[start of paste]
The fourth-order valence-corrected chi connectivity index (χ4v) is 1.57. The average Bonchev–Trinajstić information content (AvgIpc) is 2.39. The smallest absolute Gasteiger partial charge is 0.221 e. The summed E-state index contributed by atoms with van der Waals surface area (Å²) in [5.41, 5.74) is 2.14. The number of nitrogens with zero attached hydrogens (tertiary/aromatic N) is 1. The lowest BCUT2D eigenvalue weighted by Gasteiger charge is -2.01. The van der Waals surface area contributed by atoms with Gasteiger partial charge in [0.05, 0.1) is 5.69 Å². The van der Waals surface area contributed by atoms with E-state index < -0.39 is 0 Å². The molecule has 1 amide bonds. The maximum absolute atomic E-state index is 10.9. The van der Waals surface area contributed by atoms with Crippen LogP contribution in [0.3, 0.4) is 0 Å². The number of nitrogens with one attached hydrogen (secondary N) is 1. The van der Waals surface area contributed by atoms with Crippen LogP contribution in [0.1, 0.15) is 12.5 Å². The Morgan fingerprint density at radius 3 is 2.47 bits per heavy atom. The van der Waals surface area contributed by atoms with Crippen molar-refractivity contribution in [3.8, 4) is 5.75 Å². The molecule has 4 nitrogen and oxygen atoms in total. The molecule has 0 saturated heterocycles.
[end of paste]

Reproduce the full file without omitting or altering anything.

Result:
The fourth-order valence-corrected chi connectivity index (χ4v) is 1.57. The average Bonchev–Trinajstić information content (AvgIpc) is 2.39. The smallest absolute Gasteiger partial charge is 0.221 e. The summed E-state index contributed by atoms with van der Waals surface area (Å²) in [5.41, 5.74) is 2.14. The number of nitrogens with zero attached hydrogens (tertiary/aromatic N) is 1. The lowest BCUT2D eigenvalue weighted by Gasteiger charge is -2.01. The van der Waals surface area contributed by atoms with Gasteiger partial charge in [0.05, 0.1) is 5.69 Å². The van der Waals surface area contributed by atoms with E-state index < -0.39 is 0 Å². The molecule has 1 amide bonds. The maximum absolute atomic E-state index is 10.9. The van der Waals surface area contributed by atoms with Crippen LogP contribution in [0.3, 0.4) is 0 Å². The number of nitrogens with one attached hydrogen (secondary N) is 1. The van der Waals surface area contributed by atoms with Crippen LogP contribution in [0.1, 0.15) is 12.5 Å². The Morgan fingerprint density at radius 3 is 2.47 bits per heavy atom. The van der Waals surface area contributed by atoms with Crippen molar-refractivity contribution in [3.8, 4) is 5.75 Å². The molecule has 4 nitrogen and oxygen atoms in total. The molecule has 0 saturated heterocycles.